Tomorrow — the 100th anniversary of the sinking of the RMS Titanic — marks a date in history that seems to forever remain fresh in the public's imagination.
Titanic mania has swept the world. We are deluged with TV shows, books, documentaries, memorabilia, and the release of a 3-D version of James Cameron's wildly popular 1997 film, "Titanic." There are Titanic parties, memorial observations, museum exhibits and even "kid-friendly events" at Disney World and other places. And it's all being gobbled up like the sinking occurred yesterday.
"God himself could not sink this ship," a crew member is said to have uttered as the "unsinkable" luxury liner left Southampton, England, on April 10, 1912, on her maiden voyage. Less than four days later, the Titanic would be lying at the bottom of the icy-cold Atlantic, ripped in half. Of the 2,227 people aboard, only 705 survived.
There have been worse disasters at sea, but none grab our fascination like the dramatic tale of the Titanic. It's not hard to pinpoint the reasons.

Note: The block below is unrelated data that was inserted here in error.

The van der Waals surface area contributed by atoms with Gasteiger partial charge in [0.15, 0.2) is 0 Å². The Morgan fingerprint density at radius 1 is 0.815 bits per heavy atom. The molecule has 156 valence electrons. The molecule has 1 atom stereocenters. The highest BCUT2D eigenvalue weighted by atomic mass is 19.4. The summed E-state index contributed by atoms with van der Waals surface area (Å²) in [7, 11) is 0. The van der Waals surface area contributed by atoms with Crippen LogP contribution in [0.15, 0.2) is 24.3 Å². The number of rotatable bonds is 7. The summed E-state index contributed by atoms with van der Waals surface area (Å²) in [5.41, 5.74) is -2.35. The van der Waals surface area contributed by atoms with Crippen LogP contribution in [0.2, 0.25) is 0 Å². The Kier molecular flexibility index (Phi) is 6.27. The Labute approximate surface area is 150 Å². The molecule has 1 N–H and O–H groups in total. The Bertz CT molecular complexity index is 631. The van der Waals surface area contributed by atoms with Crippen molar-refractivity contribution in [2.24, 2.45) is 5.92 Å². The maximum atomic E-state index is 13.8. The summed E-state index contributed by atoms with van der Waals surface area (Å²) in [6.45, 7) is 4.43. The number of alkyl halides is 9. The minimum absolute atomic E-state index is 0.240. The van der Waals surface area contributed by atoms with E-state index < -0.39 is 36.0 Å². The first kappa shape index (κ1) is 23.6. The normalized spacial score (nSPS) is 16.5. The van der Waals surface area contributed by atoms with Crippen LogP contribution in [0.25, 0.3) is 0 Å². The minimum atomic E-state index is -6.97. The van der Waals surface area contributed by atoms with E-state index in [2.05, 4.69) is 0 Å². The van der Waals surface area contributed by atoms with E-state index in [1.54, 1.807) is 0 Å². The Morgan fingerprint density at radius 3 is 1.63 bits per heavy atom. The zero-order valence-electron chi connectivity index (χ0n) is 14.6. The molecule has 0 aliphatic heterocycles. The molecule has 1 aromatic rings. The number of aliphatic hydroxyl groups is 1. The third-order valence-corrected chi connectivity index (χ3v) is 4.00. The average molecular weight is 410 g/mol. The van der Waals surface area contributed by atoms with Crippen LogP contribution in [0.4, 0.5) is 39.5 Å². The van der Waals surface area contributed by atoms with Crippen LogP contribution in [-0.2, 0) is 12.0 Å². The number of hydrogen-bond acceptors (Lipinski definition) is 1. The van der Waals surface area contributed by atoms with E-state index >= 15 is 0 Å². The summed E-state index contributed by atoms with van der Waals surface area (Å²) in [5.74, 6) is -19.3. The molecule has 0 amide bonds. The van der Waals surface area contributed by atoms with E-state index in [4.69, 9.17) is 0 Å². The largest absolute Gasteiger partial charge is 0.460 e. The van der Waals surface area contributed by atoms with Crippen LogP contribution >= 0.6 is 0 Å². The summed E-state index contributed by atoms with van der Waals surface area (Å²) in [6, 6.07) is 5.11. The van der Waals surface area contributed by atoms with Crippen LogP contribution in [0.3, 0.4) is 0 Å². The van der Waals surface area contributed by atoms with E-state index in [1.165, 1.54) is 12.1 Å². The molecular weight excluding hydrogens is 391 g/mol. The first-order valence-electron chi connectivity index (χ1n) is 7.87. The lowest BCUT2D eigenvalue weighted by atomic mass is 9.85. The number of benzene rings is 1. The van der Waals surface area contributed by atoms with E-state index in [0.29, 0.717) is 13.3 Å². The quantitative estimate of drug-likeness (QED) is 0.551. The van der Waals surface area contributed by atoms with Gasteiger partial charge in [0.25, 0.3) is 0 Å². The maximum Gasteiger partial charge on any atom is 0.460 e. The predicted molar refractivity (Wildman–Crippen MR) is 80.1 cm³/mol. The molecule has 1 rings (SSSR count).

Were it a novel, the Titanic story would probably be among the great works of literature. It's a story that contains many of the traits of humanity that literary giants and great storytellers have long grappled with — arrogance and weakness, opulence and poverty, bravery and cowardice, tragedy and nobility, order and chaos. Even today there remain unanswered questions that will debated for years to come.
In the decades after the disaster, all of these elements of the Titanic story have been told and retold. Then, in 1985, a fresh element was introduced: Massachusetts-based oceanographer Robert Ballard found the ship's shattered remains, and an entirely new saga in the Titanic tragedy opened. His discovery fed our fascination with the mysteries of the wreck through a steady dose of new books, videos, and theories.
The buildup to tomorrow's anniversary clearly shows that our fascination with the tale of the Titanic has not yet waned.
The word "Titanic" has taken on a new meaning in the English language, one that's not reflected in the dictionaries. That meaning was widely understood even in the days immediately after the sinking, as the Bishop of Winchester eloquently noted in a sermon at Southampton shortly after the disaster: "Titanic, name and thing, will stand as a monument and warning to human presumption."